The United States could soon lose its status as the world’s largest economy. It has been the global leader since overtaking the UK back in 1872. Now a report released by the World Bank says it could soon lose its crown to China.
The World Bank's International Comparison Program has used what's called Purchasing Power Parity to compare economies. PPP rests on the assumption that goods in different countries cost the same, when the exchange rate is taken into account.
It ranked the US as the world's largest economy with China a close second. India jumped above Japan, with Germany placed fifth. Russia, Brazil, France, the UK and Indonesia made up the top ten.
The last World Bank report in 2005 showed China's economy at 43 percent of the size of the US Latest figures, using PPP and said to reflect the real cost of living, put that figure at 87 percent in 2011.
The International Monetary Fund expects China's economy to have grown by 24 percent between 2011 and 2014, with the US expanding by 7.5 percent - that is fuelling predictions that China's economy will overtake the US sometime this year.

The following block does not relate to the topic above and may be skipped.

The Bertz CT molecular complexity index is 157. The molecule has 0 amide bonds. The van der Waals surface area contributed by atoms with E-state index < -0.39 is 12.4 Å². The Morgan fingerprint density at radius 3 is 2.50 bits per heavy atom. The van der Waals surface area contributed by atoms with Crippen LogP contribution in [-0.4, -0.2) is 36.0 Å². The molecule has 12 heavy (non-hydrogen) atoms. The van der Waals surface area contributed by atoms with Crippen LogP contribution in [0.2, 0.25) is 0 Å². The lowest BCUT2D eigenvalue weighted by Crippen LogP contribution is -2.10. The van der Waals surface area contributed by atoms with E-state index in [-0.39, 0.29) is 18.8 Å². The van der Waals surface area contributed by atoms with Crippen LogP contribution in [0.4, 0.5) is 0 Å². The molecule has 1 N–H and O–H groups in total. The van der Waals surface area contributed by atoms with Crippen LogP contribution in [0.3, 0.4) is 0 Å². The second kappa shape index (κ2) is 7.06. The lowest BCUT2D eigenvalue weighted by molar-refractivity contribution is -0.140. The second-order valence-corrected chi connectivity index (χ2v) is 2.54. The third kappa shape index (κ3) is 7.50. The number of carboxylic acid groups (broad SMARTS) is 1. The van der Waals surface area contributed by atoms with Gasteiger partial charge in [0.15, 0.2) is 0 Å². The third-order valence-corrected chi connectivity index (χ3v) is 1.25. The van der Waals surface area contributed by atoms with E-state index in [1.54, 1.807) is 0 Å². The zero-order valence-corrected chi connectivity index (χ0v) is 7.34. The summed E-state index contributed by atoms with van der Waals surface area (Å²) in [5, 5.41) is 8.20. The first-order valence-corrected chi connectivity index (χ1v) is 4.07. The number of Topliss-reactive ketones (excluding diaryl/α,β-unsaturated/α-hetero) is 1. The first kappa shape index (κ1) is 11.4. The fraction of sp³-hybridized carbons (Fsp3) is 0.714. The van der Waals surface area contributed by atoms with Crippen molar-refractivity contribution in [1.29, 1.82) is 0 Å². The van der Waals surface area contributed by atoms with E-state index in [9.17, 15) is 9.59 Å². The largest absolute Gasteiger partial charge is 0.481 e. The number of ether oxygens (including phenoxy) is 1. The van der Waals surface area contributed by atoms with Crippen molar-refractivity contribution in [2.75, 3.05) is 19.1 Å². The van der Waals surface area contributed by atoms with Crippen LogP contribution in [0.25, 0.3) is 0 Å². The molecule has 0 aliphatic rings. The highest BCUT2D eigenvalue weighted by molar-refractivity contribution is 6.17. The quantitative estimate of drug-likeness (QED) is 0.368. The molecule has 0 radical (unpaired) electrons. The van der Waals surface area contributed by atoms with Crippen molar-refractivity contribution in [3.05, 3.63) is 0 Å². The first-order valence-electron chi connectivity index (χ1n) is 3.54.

So is the US on the brink of losing bragging rights to China as the world’s economic superpower? And what are the implications for both countries, and the world?
Presenter: Mike Hanna
Marshall Mays - a director of the Asian Bond Market Forum, and a former adviser to the People's Bank of China
Eswar Prasad - a senior professor of Trade and Policy at Cornell University, and former Head of the IMF’s China division
Fraser Howie - an Asian stock market specialist and co-author of "Red Capitalism: The Fragile Financial Foundation of China's Extraordinary Rise"